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Editorial

Let’s try a little theology. In the old Catholic mass, the priest faced the altar together with the congregation. The idea was to inspire total reverence by focusing everyone’s attention on God, signified by the altar, as the sole point of worship.

But the Second Vatican Council (1962-65) turned things around. In the new mass the celebrant faces the congregation. Traditionalists have for years grumbled that the new liturgy makes the priest – not God – the focus of the mass.

The celebrant is a possible distraction, as some people in the congregation may not avoid watching him instead of praying. He has crooked teeth. Bulging nose. Nice athletic body, oh. What is that scar? Kwani alipigwa ngeta? The mass might become more of theatre, with the priest as the main character, than worship.

Television news is the same. The news anchor risks becoming the focus of the broadcast and distracting the audience.

International TV stations particularly seem to be aware of this risk. You will notice news anchors in most major networks refrain from drawing any attention to themselves. They are deliberately reserved. The audience has tuned in to watch the news, not ogle the anchor.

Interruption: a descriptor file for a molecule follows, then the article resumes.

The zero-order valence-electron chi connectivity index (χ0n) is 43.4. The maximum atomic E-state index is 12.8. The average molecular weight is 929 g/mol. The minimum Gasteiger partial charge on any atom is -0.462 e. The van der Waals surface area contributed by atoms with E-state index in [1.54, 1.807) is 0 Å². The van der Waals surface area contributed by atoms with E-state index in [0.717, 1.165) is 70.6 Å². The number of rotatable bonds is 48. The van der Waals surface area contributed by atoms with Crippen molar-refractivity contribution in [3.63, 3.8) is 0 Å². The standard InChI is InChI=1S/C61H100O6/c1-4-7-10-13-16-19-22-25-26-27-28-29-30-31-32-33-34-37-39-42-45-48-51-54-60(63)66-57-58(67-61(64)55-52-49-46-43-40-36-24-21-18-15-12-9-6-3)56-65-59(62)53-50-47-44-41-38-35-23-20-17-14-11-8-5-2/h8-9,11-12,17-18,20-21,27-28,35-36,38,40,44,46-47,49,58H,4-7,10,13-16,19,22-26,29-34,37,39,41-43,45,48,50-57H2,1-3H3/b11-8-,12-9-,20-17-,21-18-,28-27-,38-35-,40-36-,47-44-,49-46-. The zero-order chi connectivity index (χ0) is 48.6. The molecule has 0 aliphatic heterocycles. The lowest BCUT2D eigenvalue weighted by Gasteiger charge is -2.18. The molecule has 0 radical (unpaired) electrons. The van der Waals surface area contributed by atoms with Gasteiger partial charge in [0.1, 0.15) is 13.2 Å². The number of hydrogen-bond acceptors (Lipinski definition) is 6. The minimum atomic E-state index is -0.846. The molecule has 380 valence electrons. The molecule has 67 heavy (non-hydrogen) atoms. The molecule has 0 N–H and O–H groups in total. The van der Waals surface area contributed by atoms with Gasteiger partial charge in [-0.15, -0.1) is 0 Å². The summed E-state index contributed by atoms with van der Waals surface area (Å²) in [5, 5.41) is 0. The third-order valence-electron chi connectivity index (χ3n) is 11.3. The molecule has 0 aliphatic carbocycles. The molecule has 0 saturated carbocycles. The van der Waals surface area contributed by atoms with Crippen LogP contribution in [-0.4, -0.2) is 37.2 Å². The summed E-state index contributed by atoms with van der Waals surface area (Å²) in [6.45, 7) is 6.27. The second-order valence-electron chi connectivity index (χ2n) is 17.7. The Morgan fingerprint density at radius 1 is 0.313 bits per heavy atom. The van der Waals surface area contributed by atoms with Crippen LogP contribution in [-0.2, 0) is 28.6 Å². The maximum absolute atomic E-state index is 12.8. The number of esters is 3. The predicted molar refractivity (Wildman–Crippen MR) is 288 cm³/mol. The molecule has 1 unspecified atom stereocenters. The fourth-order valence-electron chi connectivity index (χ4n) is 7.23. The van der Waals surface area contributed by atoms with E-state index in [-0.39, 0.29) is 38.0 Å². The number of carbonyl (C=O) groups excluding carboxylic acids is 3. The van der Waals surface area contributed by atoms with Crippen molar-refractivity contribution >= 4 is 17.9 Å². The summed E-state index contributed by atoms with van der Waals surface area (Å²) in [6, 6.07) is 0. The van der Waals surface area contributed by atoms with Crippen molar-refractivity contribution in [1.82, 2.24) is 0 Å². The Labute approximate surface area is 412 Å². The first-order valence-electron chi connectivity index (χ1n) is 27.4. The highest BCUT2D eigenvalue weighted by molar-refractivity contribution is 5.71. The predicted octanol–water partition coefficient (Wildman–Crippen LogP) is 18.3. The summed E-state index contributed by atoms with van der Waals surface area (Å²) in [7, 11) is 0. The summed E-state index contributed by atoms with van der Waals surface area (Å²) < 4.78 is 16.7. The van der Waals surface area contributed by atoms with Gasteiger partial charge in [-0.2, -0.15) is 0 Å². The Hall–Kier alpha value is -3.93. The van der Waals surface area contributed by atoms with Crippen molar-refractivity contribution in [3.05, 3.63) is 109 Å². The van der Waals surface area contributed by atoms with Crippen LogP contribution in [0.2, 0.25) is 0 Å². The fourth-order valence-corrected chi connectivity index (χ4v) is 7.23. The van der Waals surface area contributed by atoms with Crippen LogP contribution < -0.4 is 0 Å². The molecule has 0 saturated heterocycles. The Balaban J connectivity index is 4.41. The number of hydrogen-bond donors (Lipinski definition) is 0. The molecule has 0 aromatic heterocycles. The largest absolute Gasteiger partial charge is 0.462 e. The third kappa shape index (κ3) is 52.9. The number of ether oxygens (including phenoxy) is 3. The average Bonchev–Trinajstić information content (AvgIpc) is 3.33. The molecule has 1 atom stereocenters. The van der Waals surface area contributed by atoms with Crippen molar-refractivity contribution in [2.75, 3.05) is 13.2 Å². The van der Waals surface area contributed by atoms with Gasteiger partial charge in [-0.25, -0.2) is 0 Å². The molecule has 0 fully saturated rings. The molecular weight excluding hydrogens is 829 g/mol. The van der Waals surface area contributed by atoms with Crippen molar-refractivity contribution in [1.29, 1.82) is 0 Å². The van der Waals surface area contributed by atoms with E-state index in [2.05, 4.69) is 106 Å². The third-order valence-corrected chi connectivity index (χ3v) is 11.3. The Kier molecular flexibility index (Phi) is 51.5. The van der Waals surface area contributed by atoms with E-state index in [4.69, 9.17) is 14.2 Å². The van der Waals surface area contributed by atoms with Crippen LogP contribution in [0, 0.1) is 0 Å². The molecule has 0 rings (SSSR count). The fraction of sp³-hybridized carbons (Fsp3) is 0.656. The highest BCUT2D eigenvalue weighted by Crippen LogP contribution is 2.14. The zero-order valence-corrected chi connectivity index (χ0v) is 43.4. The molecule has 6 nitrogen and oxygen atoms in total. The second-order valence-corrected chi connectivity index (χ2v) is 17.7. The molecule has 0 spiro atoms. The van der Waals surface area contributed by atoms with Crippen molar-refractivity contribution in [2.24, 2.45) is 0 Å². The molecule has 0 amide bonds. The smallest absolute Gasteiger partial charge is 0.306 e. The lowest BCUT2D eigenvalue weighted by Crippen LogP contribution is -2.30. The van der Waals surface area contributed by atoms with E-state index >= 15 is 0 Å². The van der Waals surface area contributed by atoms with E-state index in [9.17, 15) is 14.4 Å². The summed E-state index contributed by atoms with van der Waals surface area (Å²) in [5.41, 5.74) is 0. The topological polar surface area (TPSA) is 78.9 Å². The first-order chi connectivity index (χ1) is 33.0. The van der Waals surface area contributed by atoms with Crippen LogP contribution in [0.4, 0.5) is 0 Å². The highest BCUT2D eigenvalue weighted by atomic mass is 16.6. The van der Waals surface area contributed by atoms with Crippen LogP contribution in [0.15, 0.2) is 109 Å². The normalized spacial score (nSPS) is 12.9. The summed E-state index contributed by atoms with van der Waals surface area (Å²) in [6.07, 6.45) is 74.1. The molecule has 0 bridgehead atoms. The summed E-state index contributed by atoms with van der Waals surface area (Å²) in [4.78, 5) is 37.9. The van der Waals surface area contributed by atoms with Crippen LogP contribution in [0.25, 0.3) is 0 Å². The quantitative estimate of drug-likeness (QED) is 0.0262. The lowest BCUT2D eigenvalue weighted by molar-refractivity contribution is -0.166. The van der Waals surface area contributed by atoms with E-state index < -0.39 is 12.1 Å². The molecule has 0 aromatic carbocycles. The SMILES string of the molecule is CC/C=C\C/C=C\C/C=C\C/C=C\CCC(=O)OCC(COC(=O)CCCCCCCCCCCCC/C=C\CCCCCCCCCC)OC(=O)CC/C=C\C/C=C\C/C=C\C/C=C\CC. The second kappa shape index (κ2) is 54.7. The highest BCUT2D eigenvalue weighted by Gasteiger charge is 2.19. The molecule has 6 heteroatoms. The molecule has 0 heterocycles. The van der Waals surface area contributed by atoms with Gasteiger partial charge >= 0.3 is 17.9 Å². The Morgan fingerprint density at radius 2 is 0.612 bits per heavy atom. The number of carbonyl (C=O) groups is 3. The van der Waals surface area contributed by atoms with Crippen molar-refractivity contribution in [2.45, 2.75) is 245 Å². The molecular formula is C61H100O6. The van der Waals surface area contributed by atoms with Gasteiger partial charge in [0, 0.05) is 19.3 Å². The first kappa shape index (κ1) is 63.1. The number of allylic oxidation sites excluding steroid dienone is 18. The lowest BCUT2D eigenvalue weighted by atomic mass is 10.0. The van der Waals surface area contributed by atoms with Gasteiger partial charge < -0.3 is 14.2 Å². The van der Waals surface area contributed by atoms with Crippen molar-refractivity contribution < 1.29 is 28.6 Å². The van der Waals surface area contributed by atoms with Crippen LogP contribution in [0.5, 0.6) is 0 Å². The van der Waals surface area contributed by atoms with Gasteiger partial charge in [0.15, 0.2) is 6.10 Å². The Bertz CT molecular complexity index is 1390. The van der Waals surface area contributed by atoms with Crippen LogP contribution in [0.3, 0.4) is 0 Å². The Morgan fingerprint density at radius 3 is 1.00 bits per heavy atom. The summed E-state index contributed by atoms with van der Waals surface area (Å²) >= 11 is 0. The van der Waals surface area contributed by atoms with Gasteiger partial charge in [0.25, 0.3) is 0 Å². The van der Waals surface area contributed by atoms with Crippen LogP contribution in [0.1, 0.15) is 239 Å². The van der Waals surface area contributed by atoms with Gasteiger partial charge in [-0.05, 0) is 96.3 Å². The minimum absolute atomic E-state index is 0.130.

Their general bearing is calm and authoritative. Nothing about their voice, facial expression or gestures is needlessly dramatic no matter the content of the story they are presenting. You get the sense they would not be excitable if they were announcing the end of the world. You don’t see an anchor presenting the news with an OMG look on their face.

The point is to avoid imposing their subjective reactions on a story. It is up to the viewer to decide what to think of a story and how to react to it.

But locally, the news anchor most of the time tries to be the “news”. They are celebs. Fashionistas. What they wear, their diction, how they strut across the studio before the cameras, their dramatic facial expressions and reactions to the stories they read is often very much part of the news.

A certain anchor in one of the TV stations is all bubbly and smiley throughout the bulletin. Everyone must know she is having the time of her life being on the screen!

The station itself has not helped matters by running headlines that look like a joke. The catchy phrases are presumably meant to make the news interesting. But, in fact, they debase the news.

The definition of news as information about matters of public interest ought to be treated with certain sacredness. People are interested in the news to enable them make sense of their world.

It is no accident that a huge percentage of news content is serious stuff: death, disease, corruption, politics, business, education, religion and so on. Almost no one looks for fun in the news.

At its finest journalism – on TV or whatever platform – holds power to account with the aim of building a just society. That’s no joke, or is it?

Maybe television anchors should wear plain robes and read the news with their backs to the cameras.

See you next week!

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